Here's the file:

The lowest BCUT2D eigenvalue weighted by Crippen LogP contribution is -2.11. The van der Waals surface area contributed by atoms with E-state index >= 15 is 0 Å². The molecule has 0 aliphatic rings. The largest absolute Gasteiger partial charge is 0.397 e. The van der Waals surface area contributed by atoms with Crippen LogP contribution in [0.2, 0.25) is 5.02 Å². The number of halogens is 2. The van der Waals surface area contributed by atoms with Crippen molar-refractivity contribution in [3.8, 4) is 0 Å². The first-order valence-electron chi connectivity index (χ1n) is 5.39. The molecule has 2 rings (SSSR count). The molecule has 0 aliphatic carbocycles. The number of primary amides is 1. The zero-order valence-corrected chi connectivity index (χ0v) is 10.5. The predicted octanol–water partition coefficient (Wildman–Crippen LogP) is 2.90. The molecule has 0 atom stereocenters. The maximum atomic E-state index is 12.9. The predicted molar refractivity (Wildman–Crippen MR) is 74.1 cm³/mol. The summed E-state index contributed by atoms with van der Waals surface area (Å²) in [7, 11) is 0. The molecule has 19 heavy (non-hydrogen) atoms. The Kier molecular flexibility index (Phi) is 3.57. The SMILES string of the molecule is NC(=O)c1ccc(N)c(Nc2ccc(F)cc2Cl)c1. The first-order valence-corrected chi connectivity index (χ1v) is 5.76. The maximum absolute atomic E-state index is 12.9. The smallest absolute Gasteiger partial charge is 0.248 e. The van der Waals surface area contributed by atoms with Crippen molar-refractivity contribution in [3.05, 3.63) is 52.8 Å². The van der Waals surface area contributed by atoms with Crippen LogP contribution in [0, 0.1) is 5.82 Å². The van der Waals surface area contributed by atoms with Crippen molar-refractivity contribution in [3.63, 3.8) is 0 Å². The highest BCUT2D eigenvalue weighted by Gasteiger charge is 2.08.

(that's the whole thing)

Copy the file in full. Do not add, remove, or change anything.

The lowest BCUT2D eigenvalue weighted by Crippen LogP contribution is -2.11. The van der Waals surface area contributed by atoms with E-state index >= 15 is 0 Å². The molecule has 0 aliphatic rings. The largest absolute Gasteiger partial charge is 0.397 e. The van der Waals surface area contributed by atoms with Crippen LogP contribution in [0.2, 0.25) is 5.02 Å². The number of halogens is 2. The van der Waals surface area contributed by atoms with Crippen molar-refractivity contribution in [3.8, 4) is 0 Å². The first-order valence-electron chi connectivity index (χ1n) is 5.39. The molecule has 2 rings (SSSR count). The molecule has 0 aliphatic carbocycles. The number of primary amides is 1. The zero-order valence-corrected chi connectivity index (χ0v) is 10.5. The predicted octanol–water partition coefficient (Wildman–Crippen LogP) is 2.90. The molecule has 0 atom stereocenters. The maximum atomic E-state index is 12.9. The predicted molar refractivity (Wildman–Crippen MR) is 74.1 cm³/mol. The summed E-state index contributed by atoms with van der Waals surface area (Å²) in [7, 11) is 0. The molecule has 19 heavy (non-hydrogen) atoms. The Kier molecular flexibility index (Phi) is 3.57. The SMILES string of the molecule is NC(=O)c1ccc(N)c(Nc2ccc(F)cc2Cl)c1. The first-order valence-corrected chi connectivity index (χ1v) is 5.76. The maximum absolute atomic E-state index is 12.9. The smallest absolute Gasteiger partial charge is 0.248 e. The van der Waals surface area contributed by atoms with Crippen molar-refractivity contribution in [3.05, 3.63) is 52.8 Å². The van der Waals surface area contributed by atoms with Crippen LogP contribution in [0, 0.1) is 5.82 Å². The van der Waals surface area contributed by atoms with Crippen molar-refractivity contribution in [3.63, 3.8) is 0 Å². The highest BCUT2D eigenvalue weighted by Gasteiger charge is 2.08.